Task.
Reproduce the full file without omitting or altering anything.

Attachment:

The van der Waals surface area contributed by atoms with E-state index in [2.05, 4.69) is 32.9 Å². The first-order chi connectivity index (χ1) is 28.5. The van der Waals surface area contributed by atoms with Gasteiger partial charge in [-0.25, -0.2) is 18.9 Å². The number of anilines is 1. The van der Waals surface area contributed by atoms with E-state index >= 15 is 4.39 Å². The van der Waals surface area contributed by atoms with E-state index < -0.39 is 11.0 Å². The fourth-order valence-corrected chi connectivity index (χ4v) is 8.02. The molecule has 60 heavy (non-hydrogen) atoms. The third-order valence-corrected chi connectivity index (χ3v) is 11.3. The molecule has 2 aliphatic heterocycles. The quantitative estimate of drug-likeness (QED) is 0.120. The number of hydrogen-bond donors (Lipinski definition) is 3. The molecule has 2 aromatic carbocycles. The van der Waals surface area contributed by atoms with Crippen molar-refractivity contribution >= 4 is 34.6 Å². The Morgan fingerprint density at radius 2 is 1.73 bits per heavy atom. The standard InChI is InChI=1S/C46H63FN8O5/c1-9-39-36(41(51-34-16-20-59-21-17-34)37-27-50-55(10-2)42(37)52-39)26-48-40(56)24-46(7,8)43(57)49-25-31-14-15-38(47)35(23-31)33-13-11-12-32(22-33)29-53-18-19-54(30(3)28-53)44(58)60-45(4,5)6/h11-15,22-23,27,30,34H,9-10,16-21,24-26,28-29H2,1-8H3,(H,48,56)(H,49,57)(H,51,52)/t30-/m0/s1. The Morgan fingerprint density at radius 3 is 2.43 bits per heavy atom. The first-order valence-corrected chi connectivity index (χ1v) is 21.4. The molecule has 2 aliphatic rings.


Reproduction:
The van der Waals surface area contributed by atoms with E-state index in [2.05, 4.69) is 32.9 Å². The first-order chi connectivity index (χ1) is 28.5. The van der Waals surface area contributed by atoms with Gasteiger partial charge in [-0.25, -0.2) is 18.9 Å². The number of anilines is 1. The van der Waals surface area contributed by atoms with E-state index >= 15 is 4.39 Å². The van der Waals surface area contributed by atoms with E-state index < -0.39 is 11.0 Å². The fourth-order valence-corrected chi connectivity index (χ4v) is 8.02. The molecule has 60 heavy (non-hydrogen) atoms. The third-order valence-corrected chi connectivity index (χ3v) is 11.3. The molecule has 2 aliphatic heterocycles. The quantitative estimate of drug-likeness (QED) is 0.120. The number of hydrogen-bond donors (Lipinski definition) is 3. The molecule has 2 aromatic carbocycles. The van der Waals surface area contributed by atoms with Crippen molar-refractivity contribution >= 4 is 34.6 Å². The Morgan fingerprint density at radius 2 is 1.73 bits per heavy atom. The standard InChI is InChI=1S/C46H63FN8O5/c1-9-39-36(41(51-34-16-20-59-21-17-34)37-27-50-55(10-2)42(37)52-39)26-48-40(56)24-46(7,8)43(57)49-25-31-14-15-38(47)35(23-31)33-13-11-12-32(22-33)29-53-18-19-54(30(3)28-53)44(58)60-45(4,5)6/h11-15,22-23,27,30,34H,9-10,16-21,24-26,28-29H2,1-8H3,(H,48,56)(H,49,57)(H,51,52)/t30-/m0/s1. The Morgan fingerprint density at radius 3 is 2.43 bits per heavy atom. The first-order valence-corrected chi connectivity index (χ1v) is 21.4. The molecule has 2 aliphatic rings.